The fish will use them as cover in case they’re paired with more aggressive and territorial fish species.
However, it’s more likely that the Goby fish will rely on plants to hide from other Goby individuals. The males can be quite territorial towards their own and will often resort to violence.
You don’t need to worry about the plant’s resilience. The Bumblebee Goby is too small and weak to hurt the plants in any meaningful way.
That being said, this fish is a notorious bottom dweller and substrate burrower, so you might want to keep that in mind. They do have the abilities necessary to unearth weaker plants.
Both the heater and the filter are necessary, even for nano tanks. The Bumblebee Goby isn’t necessarily a messy fish, but it is a carnivorous creature.
So, it will inherently produce waste that is more toxic to the environment compared to herbivorous or omnivorous animals.
Not to mention, the Bumblebee Goby will live in a small tank, and these environments will get dirty faster than larger setups.
The filtration system will keep the environment cleaner and more stable by eliminating fish waste, floating sand particles, and any waste and dead matter than could foul the water.
Just make sure that the filtration system doesn’t operate at excessive power. The resulting currents may disturb the aquatic setting and cause the Goby visible discomfort.
The heater is also necessary since it keeps the temperature in check. The Bumblebee Goby requires water temperatures similar to those preferred by guppies and other tropical fish, albeit not as high.
Most beginner aquarists believe that the heater is only necessary for fish with high-temperature requirements, but that’s not the case.
This equipment piece is a must even for fish with medium temperature requirements, like the Goby. The main advantage available is temperature stability.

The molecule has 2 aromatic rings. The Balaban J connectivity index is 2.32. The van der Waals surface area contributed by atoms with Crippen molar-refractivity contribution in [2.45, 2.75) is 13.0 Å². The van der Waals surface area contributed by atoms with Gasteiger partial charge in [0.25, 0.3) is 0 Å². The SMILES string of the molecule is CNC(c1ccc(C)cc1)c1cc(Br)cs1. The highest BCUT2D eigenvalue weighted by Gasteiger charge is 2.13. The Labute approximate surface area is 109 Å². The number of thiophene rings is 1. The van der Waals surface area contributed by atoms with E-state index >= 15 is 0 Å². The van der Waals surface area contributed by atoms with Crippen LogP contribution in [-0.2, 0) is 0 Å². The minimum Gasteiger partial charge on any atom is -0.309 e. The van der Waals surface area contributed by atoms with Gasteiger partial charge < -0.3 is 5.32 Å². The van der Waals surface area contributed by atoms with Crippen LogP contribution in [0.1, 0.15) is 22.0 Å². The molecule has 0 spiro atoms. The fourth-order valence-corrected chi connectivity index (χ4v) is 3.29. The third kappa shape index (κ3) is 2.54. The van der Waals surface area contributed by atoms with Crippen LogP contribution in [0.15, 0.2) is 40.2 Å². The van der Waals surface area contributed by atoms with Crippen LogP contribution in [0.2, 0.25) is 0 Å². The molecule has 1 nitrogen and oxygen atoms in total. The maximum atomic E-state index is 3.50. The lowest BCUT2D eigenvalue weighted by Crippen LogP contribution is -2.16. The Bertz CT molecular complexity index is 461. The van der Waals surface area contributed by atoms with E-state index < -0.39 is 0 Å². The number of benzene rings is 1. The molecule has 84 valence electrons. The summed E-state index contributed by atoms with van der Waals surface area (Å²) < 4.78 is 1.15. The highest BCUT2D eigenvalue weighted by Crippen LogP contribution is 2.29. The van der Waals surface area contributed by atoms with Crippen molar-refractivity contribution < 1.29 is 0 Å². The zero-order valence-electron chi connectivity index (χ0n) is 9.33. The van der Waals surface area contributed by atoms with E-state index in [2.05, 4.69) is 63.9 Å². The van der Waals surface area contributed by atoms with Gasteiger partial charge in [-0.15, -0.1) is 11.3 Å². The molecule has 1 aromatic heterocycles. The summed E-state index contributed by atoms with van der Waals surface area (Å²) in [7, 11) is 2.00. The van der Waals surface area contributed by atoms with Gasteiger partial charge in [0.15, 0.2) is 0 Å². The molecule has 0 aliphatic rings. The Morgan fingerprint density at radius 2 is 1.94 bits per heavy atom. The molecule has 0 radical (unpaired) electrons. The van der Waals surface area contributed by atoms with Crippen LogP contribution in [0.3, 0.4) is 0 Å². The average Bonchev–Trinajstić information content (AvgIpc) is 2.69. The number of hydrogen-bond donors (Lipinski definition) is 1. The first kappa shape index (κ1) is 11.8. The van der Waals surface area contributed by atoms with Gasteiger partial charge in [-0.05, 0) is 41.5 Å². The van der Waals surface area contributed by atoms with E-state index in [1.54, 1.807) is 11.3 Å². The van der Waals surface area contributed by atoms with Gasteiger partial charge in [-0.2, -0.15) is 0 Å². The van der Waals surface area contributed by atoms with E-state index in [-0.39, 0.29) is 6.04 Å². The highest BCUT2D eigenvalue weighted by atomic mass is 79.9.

The heater allows for greater control over the water temperature, preventing dangerous swings and ensuring temperature stability.
The Bumblebee Goby doesn’t do too well with temperature fluctuations, but this stands with most tank fish anyway.
Bumblebee Feeding and Diet
Remember when I said that the Bumblebee Goby is pretty difficult to keep? Well, this is why; it’s because of its diet and food preferences.
The Bumblebee Goby is a carnivorous fish, so it will only eat animal-sourced protein, but that’s not the exquisite part. The unusual aspect is that this fish only consumes live food.
You can’t make it eat flakes or pellets or even frozen live food. The live food I’m talking about is the one that’s still kicking.
The Bumblebee Goby stays closer to its natural roots than other fish, so it will only eat live food, as in organisms that are alive, moving, and trying to escape.
And the problem is that you can’t fool your Goby. You can’t just wiggle some food in its face and hope to trigger its hunting instincts. The fish can differentiate between actual prey and manmade fooling attempts.
In this context, I would say you have several options at your disposal, some more reliable than others:
- Catch wild live food for them – You could try to feed your Goby live food caught in the wild, but I would advise against it. There are 2 main reasons for that. The first is that wild-caught creatures tend to be infested with bacteria and parasites. These will transfer to your Goby fish and quickly infect and kill them. The second one is the danger of environmental pollution affecting those animals. The worms and insects you’re feeding to your Goby may contain dangerous environmental chemicals, and you wouldn’t know about it. Finding wild live food for your Goby is also quite unlikely aside from being dangerous. So, avoid this option altogether.
- Buy it – Some aquarists specialize in live food cultures and are always ready to ship various food options, depending on your fish’s preferences. This is a good option if you can find a trustworthy and experienced seller. And this is where the problem lies; not all sellers are reliable. You can’t be 100% certain of the quality of the food, no matter what warrantees you’re getting. So, do your research before jumping at the first offer available.
- Grow it yourself – I would say this is the most reliable option you have. There are a variety of equipment options to help you set up a sustainable live food culture at home. You don’t need much space since you will be growing bloodworms and tubifex worms, which don’t mind overcrowding. Growing your own live cultures is great for a steady, fresh, and safe influx of food for your Goby. It will require some investment in the necessary equipment at first, but it will pay out pretty fast.